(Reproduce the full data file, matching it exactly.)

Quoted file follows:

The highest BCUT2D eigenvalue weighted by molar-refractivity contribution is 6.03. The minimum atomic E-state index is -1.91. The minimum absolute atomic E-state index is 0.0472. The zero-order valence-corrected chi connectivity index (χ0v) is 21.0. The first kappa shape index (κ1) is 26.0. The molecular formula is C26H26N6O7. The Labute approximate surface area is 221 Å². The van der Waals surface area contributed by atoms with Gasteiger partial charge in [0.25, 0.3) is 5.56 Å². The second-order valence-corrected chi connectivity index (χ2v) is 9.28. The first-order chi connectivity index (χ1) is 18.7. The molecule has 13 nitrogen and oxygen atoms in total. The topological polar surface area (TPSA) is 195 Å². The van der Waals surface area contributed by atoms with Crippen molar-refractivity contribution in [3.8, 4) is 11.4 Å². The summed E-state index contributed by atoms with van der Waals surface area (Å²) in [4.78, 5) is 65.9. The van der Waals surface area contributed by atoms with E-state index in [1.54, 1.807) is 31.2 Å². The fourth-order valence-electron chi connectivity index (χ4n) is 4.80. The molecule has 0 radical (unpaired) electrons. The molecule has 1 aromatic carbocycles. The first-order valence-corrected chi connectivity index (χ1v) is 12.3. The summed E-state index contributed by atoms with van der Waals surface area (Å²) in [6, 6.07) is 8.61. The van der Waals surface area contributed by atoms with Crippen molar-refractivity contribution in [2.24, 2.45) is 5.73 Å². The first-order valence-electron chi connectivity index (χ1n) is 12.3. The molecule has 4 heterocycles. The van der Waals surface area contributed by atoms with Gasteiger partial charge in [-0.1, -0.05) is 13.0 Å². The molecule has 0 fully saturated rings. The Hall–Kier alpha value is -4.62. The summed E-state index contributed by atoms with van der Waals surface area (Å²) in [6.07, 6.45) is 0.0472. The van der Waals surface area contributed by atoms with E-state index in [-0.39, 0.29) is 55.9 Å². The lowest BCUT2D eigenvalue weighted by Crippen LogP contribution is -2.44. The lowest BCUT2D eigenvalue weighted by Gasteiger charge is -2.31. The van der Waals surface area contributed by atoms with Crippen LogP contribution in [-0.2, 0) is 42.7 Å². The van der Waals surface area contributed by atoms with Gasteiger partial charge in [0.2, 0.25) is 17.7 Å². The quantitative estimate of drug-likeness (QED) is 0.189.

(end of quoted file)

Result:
The highest BCUT2D eigenvalue weighted by molar-refractivity contribution is 6.03. The minimum atomic E-state index is -1.91. The minimum absolute atomic E-state index is 0.0472. The zero-order valence-corrected chi connectivity index (χ0v) is 21.0. The first kappa shape index (κ1) is 26.0. The molecular formula is C26H26N6O7. The Labute approximate surface area is 221 Å². The van der Waals surface area contributed by atoms with Gasteiger partial charge in [0.25, 0.3) is 5.56 Å². The second-order valence-corrected chi connectivity index (χ2v) is 9.28. The first-order chi connectivity index (χ1) is 18.7. The molecule has 13 nitrogen and oxygen atoms in total. The topological polar surface area (TPSA) is 195 Å². The van der Waals surface area contributed by atoms with Crippen molar-refractivity contribution in [3.8, 4) is 11.4 Å². The summed E-state index contributed by atoms with van der Waals surface area (Å²) in [4.78, 5) is 65.9. The van der Waals surface area contributed by atoms with E-state index in [1.54, 1.807) is 31.2 Å². The fourth-order valence-electron chi connectivity index (χ4n) is 4.80. The molecule has 0 radical (unpaired) electrons. The molecule has 1 aromatic carbocycles. The first-order valence-corrected chi connectivity index (χ1v) is 12.3. The summed E-state index contributed by atoms with van der Waals surface area (Å²) in [6, 6.07) is 8.61. The van der Waals surface area contributed by atoms with Crippen molar-refractivity contribution in [2.24, 2.45) is 5.73 Å². The first-order valence-electron chi connectivity index (χ1n) is 12.3. The molecule has 4 heterocycles. The van der Waals surface area contributed by atoms with Gasteiger partial charge in [-0.1, -0.05) is 13.0 Å². The molecule has 0 fully saturated rings. The Hall–Kier alpha value is -4.62. The summed E-state index contributed by atoms with van der Waals surface area (Å²) in [6.07, 6.45) is 0.0472. The van der Waals surface area contributed by atoms with E-state index in [-0.39, 0.29) is 55.9 Å². The lowest BCUT2D eigenvalue weighted by Crippen LogP contribution is -2.44. The lowest BCUT2D eigenvalue weighted by Gasteiger charge is -2.31. The van der Waals surface area contributed by atoms with Crippen LogP contribution in [-0.2, 0) is 42.7 Å². The van der Waals surface area contributed by atoms with Gasteiger partial charge in [0.2, 0.25) is 17.7 Å². The quantitative estimate of drug-likeness (QED) is 0.189.